How do you address your mother in Teochew?
Ma-Ma (媽媽) or Ah-Ma (亞媽)? If you are slight older, perhaps Ah-Bho (亞母), Bho-Cing (母親), Lao-Bho (老母), Ah-Ai (亞嬡), Ah-Ne (亞姈), Ah-Ni (亞妮) or Ah-Nie (亞娘)?
We know of some who call their mother Ah-Yee (亞姨)—reportedly out of superstition, but this has been disputed—and have also learned that other aunt equivalent terms, such as Ah-M (亞姆), Ah-Sim (亞嬸), Ah-Gim (亞妗) and Ah-Gou (亞姑), are used as well. Less commonly, some Teochews even call their mother Ah-Ze (亞姐), meaning elder sister.
Entry on "mother" in Vocabulary of the Vernacular or Spoken Language of Swatow (1883) by William Duffus.
Finding the proper Teochew terms to help 3-year-olds pick up a basic vocabulary in the language is surely as easy as ABC. This was what we told ourselves when we set out to create Wa Si Teochew Kia—My First 120 Teochew Expressions Multimedia Flashcards 精选一百二十潮语词语》- 多媒体早教图卡), a set of educational flashcards with animated videos developed specially for babies and toddlers to learn their mother tongue together with their parents. But from the numerous ways we call “mother”, we realised that there is more to ponder over than expected.
To keep our flashcards simple, we decided to display only Ah-Bho (亞母) and Ah-Ma (亞媽), but we do encourage you to teach your children the terms your family is most comfortable with.
Our project was realised through the generous funding of more than 100 backers from 14 different countries on Kickstarter last year. When we created a sample video for our Kickstarter campaign, we used Ong An (擁伢) as the expression for baby. It is spoken by many elders in Singapore and mimics the cries of an infant. It also conforms to a pattern in the Teochew language of converting sound words into the nouns of living things, such as Ghu (牛) for cow, Gao (狗) for dog and Ngiou (猫) for cat. However, a friend from the UK reflected that she had never heard of Ong An. After reconsidering and researching the dictionaries, we added the term Eng Ji (嬰兒), which we initially wrongly assumed to be an expression derived from Mandarin.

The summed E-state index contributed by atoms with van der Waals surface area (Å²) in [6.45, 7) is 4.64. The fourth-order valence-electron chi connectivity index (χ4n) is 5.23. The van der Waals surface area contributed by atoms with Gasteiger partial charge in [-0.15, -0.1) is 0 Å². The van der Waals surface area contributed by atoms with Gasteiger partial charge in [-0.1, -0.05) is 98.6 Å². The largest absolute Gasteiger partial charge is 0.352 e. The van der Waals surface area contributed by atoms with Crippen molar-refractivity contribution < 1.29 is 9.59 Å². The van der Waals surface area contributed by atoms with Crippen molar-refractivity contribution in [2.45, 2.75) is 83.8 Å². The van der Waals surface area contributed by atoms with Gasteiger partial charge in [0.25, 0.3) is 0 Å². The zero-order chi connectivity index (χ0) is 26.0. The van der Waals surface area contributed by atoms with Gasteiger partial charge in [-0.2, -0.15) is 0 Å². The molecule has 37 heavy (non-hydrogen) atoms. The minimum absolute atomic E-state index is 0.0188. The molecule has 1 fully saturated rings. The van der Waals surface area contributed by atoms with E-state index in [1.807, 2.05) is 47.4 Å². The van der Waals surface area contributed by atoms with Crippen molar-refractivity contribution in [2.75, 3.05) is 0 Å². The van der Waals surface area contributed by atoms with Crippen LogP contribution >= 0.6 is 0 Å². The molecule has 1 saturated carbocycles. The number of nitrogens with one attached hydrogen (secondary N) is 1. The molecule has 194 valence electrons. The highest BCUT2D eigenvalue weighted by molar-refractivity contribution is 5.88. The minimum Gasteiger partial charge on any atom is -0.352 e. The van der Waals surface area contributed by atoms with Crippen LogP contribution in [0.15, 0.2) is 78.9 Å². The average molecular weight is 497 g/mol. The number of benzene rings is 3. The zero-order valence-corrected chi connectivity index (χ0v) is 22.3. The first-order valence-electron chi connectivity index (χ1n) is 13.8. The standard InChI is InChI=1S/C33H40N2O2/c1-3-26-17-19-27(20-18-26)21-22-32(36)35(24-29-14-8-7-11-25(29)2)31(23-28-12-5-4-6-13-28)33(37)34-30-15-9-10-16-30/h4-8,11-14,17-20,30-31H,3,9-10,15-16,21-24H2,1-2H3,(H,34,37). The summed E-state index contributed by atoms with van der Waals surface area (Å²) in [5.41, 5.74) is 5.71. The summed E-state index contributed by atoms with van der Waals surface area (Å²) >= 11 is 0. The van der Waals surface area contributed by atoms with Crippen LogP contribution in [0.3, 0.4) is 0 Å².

It was the opposite when a Kickstarter backer in Canada alerted us after he received his flashcards that the term we had for doll, Wa-Wa (娃娃), was not authentic Teochew and the correct expression is Ang-Kia (翁仔). This had us scratching our heads for a while as Wawa is commonly spoken in Swatow, at least in current times. Apparently, we had a case of “infiltration” from Mandarin that we had not realised. We will make the appropriate amendment when the opportunity comes to make a second print.
Owing to the rise of mass schooling and the imposition of Mandarin as the “national” language of the Chinese people, the Teochew language has inevitably been subjected to change as we absorb more and more words and phrases from the former into our vocabulary. But when does a loanword become our own, so to speak?
This sparked a little “heated” argument within our team when we had to choose whether to include the expression Ge-Ciu (舉手) for the basic action, “raise hand”, with knowledge that the actual Teochew expression is Ki-Ciu (起手). Ge-Ciu is now widely spoken by the younger generations of Teochews in “motherland”, but is this enough to qualify it as Teochew? This is debatable. In the end, a decision was made to exclude it on the basis that its adoption into the Teochew speech is fairly recent and is limited to mainland China. Choosing otherwise may compel us to replace what our forefathers have spoken for generations with rather awkward-sounding terms of Mandarin origin being used in China, such as Ya-Ya (爷爷) for grandfather, Mang-Gue (芒果) for mango, Zo-Chiu (左手) for left-hand and Iu-Chiu (右手) for right-hand. Ki-Ciu, if you agree!